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The Past Is A Nice Place To Revisit, But A Terrible Place To Live (via Jared Wilson)

Churches should be places of thankful remembrance; the shared knowledge of God’s faithful blessings in the past are a great encouragement to present and future ministry.
Thankful remembrance should not give way to nostalgia. Thinking that the best is behind, or that present or future hope are only attainable by a return to what was of a past season is destructive.
Our past experience equips us to navigate present circumstances; and the good old days generally didn’t feel that good when they were happening either.

From Jared Wilson.

Anyone stuck in a nostalgic space is stuck in unreality. And the truth is, much of our nostalgic dreaming is fantasizing about a fantasy, not anything actually experienced. There is a kind of nostalgia that is actually harmful.
A church stuck in the “good old days,” for instance, is in great danger of death. Nostalgia is toxic to a church.
Similarly, the cold hard truth is that there is no such thing as a “golden age.” For every “simpler time” many people look back in hopes of recapture, there is a large number of people who experienced it as anything but. Sometimes white folks love to look back to the 50’s and 60’s as the good old days, willfully oblivous to the institutional injustices against black folks for whom nostalgia isn’t an option.
In this way, there are personal moments or experiences we might look back to and think upon fondly, but the time that the Lord has drawn out for us is relentlessly linear. We cannot — we dare not — live in the past. But it is helpful to remember it, to be cautioned by the reality as well as selectively instructed by the hopes.

Read the whole post here.


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Duckless Duck and Prawnfree Prawn

Plant based products are an expanding product range at the supermarket.

Usually they come up with some sort of quasi-name like ‘duk’ or ‘prorn’.

These ones dispense with that affectation.


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Teach Us Your Ways (featuring Leslie Jordan from The Porter’s Gate – Neighbor Songs Album)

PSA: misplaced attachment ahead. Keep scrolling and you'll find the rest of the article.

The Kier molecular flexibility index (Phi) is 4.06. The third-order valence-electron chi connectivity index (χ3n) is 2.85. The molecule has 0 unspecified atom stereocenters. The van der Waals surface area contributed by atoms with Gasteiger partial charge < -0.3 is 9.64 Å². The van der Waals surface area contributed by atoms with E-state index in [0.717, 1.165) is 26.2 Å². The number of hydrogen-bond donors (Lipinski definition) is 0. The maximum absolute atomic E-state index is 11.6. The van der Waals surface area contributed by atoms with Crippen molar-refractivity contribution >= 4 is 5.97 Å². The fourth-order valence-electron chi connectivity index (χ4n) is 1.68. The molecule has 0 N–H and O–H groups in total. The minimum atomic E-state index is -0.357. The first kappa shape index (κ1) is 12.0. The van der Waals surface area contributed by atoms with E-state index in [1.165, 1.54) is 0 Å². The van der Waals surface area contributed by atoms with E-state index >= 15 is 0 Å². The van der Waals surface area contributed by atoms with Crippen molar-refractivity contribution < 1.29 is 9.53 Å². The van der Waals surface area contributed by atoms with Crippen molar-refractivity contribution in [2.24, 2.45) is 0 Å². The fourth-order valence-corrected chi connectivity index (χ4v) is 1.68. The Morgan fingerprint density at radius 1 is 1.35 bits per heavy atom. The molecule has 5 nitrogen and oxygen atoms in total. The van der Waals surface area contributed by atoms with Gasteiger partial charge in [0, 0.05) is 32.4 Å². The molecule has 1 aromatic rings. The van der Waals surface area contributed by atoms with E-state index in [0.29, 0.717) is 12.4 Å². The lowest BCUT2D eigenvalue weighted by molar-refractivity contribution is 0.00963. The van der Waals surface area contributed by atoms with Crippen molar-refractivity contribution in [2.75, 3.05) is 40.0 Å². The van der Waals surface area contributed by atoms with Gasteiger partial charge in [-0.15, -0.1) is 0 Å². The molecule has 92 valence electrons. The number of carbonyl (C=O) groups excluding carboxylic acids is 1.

Teach Us Your Ways is a simple and profound track from Neighbor Songs, the second album released by a collective of musicians under the name The Porter’s Gate.
It features Leslie Jordan on vocals; Leslie used to be part of duo All Sons And Daughters.


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When The Church Feels Smaller, But Is Actually Larger (via Sam Rainer)

Sam Rainer observes the impacts on congregational life and ministry activity that flows from a contemporary change toward less frequent attendance at corporate worship by active Christians.
The reality challenges traditional practices of pastoral care and congregational communication.
For example:

The church feels smaller but is actually larger.
Consider a church that has four hundred people attending four out of four weeks. This church has an average weekly attendance of four hundred. Take the same church with the same people but change only the attendance frequency — lowered to two out of four weeks. The church’s average weekly attendance is now two hundred.
The true size of your church could be double the average weekly attendance, if not higher. Many will wonder Where is everyone? on a Sunday morning, but pastors and church leaders will experience an increased ministry load. As attendance frequency declines, the congregation will feel smaller while getting larger. The people coming less frequently still email, call, and set up counseling appointments. They still ask you to do funerals and weddings and come to the hospital.

Read his other observations at Sam Rainer.
He’s promising to address the situation.


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Be Still My Soul – Sunday Songs repeat

Be Still My Soul is one of the tracks on EMU Music’s new album of traditional hymns Praise Without Ceasing.
I’ve previously featured this hymn on a Sunday Songs post, but want to include it again in recognition of EMU’s representation of the song.


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New City Catechism Question and Answer 47

Question 47
Does the Lord’s Supper add anything to Christ’s atoning work?

Answer
No, Christ died once for all. The Lord’s Supper is a covenant meal celebrating Christ’s atoning work; as it is also a means of strengthening our faith as we look to him, and a foretaste of the future feast. But those who take part with unrepentant hearts eat and drink judgment on themselves.